27 May 2011

Dragonflies: Vision equals speed

By Marie Powell

The thrum of dragonfly wings is the most welcome sign of summer for me. Dragonflies can fly as fast as a car drives on city streets. They can hover like helicopters in the air. They’re known as great fliers, and one of the advantages they have in the air comes from their sight.

Dragonflies have two large compound eyes, and three ocelli or simple eyes. Each compound eye has about 30,000 tiny, six-sided lenses or facets, to help them see more clearly. With thousands of different species, there are likely variations in the way they see. Scientists speculate that most dragonflies can see colour better than humans. Dragonflies also see polarized light and ultraviolet light.

Dragonfly eyesight becomes a big advantage to them in flight. They can see in front and behind them with their compound eyes. They see what’s around them quickly and accurately. Another big advantage is the way they are able to see movement. As hunters of other speedy insects, that’s what they need to survive.

I love finding out about dragonflies. That's one reason why I wrote a book about them: Dragonflies are Amazing! (Scholastic Canada, 2007). I still enjoy finding out about dragonflies and dragonfly eyes. Here are a few online links that I like:

Australian National University: Australians seem to be the experts on dragonflies, and they are looking at its eye in a study of new flying vehicles for people!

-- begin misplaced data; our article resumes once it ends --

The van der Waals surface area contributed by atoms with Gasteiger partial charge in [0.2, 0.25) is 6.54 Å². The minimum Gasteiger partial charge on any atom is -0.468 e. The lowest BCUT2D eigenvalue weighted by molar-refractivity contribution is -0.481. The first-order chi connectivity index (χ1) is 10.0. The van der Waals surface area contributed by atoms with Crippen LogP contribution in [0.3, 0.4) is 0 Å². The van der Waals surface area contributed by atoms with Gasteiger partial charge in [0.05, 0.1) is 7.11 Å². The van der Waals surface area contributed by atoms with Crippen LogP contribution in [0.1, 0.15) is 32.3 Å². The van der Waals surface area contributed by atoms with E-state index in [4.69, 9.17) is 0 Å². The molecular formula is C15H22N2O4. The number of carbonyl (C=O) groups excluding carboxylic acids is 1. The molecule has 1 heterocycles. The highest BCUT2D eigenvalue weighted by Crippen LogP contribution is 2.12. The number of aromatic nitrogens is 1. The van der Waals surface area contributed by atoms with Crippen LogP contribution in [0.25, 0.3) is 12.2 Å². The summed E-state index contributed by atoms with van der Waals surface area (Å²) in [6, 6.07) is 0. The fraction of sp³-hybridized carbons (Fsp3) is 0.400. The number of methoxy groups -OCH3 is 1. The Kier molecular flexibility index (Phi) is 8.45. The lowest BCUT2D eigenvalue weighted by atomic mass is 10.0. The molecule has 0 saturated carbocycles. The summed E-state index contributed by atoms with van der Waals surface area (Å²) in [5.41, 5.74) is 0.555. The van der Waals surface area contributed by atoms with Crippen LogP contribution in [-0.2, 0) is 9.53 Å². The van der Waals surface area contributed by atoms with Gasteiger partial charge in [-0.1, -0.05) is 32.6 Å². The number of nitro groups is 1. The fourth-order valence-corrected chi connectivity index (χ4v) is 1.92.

Living the Scientific Life blog: “30,000 Facets Give Dragonflies a Different Perspective: The Big Compound Eye in the Sky.” This blog article has great pictures and interviews with scientists who are also dragonfly experts. (But please don’t follow the advice to catch dragonflies in nets: it could damage their wings. Try standing still to let them land on you instead. That way you can examine each other!)

Dragonflies of Manitoba: This website has amazing animated pictures, as well as video clips. (Note: Plug-ins are required for videos, but information is also available without videos.)

There are lots of online links to explore for more info on insects. Happy hunting!

Marie Powell is the author of Dragonflies are Amazing! (Scholastic Canada, Grade Two Guided Reading, 2007).

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